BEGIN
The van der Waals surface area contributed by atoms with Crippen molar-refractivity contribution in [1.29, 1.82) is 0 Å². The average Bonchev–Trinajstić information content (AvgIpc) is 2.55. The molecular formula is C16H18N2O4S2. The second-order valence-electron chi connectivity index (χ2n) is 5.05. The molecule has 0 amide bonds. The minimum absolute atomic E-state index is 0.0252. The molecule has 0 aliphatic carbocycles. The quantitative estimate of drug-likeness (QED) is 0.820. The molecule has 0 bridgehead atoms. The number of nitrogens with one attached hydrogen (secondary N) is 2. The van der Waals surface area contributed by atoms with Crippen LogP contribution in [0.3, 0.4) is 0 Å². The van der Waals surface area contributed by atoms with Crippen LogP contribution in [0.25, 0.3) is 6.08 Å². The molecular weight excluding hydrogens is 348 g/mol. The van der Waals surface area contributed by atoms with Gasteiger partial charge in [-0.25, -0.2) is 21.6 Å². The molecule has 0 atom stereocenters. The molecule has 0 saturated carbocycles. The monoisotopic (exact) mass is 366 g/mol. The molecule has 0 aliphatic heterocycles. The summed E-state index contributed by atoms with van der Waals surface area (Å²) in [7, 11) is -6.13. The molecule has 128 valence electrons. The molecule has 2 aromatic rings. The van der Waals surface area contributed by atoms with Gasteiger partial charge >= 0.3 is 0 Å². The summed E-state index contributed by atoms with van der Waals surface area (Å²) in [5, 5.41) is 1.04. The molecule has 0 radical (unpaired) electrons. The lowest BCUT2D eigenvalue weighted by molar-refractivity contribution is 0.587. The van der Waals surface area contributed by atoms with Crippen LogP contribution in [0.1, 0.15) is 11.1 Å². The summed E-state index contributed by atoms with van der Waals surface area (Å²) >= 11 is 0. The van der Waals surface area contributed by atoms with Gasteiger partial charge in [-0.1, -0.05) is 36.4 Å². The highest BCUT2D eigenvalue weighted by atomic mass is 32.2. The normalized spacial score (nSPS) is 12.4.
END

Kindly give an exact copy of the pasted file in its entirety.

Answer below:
The van der Waals surface area contributed by atoms with Crippen molar-refractivity contribution in [1.29, 1.82) is 0 Å². The average Bonchev–Trinajstić information content (AvgIpc) is 2.55. The molecular formula is C16H18N2O4S2. The second-order valence-electron chi connectivity index (χ2n) is 5.05. The molecule has 0 amide bonds. The minimum absolute atomic E-state index is 0.0252. The molecule has 0 aliphatic carbocycles. The quantitative estimate of drug-likeness (QED) is 0.820. The molecule has 0 bridgehead atoms. The number of nitrogens with one attached hydrogen (secondary N) is 2. The van der Waals surface area contributed by atoms with Crippen LogP contribution in [0.3, 0.4) is 0 Å². The van der Waals surface area contributed by atoms with Crippen LogP contribution in [0.25, 0.3) is 6.08 Å². The molecular weight excluding hydrogens is 348 g/mol. The van der Waals surface area contributed by atoms with Gasteiger partial charge in [-0.25, -0.2) is 21.6 Å². The molecule has 0 atom stereocenters. The molecule has 0 saturated carbocycles. The monoisotopic (exact) mass is 366 g/mol. The molecule has 0 aliphatic heterocycles. The summed E-state index contributed by atoms with van der Waals surface area (Å²) in [7, 11) is -6.13. The molecule has 128 valence electrons. The molecule has 2 aromatic rings. The van der Waals surface area contributed by atoms with Gasteiger partial charge >= 0.3 is 0 Å². The summed E-state index contributed by atoms with van der Waals surface area (Å²) in [5, 5.41) is 1.04. The molecule has 0 radical (unpaired) electrons. The lowest BCUT2D eigenvalue weighted by molar-refractivity contribution is 0.587. The van der Waals surface area contributed by atoms with Crippen LogP contribution in [0.1, 0.15) is 11.1 Å². The summed E-state index contributed by atoms with van der Waals surface area (Å²) >= 11 is 0. The van der Waals surface area contributed by atoms with Gasteiger partial charge in [-0.1, -0.05) is 36.4 Å². The highest BCUT2D eigenvalue weighted by atomic mass is 32.2. The normalized spacial score (nSPS) is 12.4.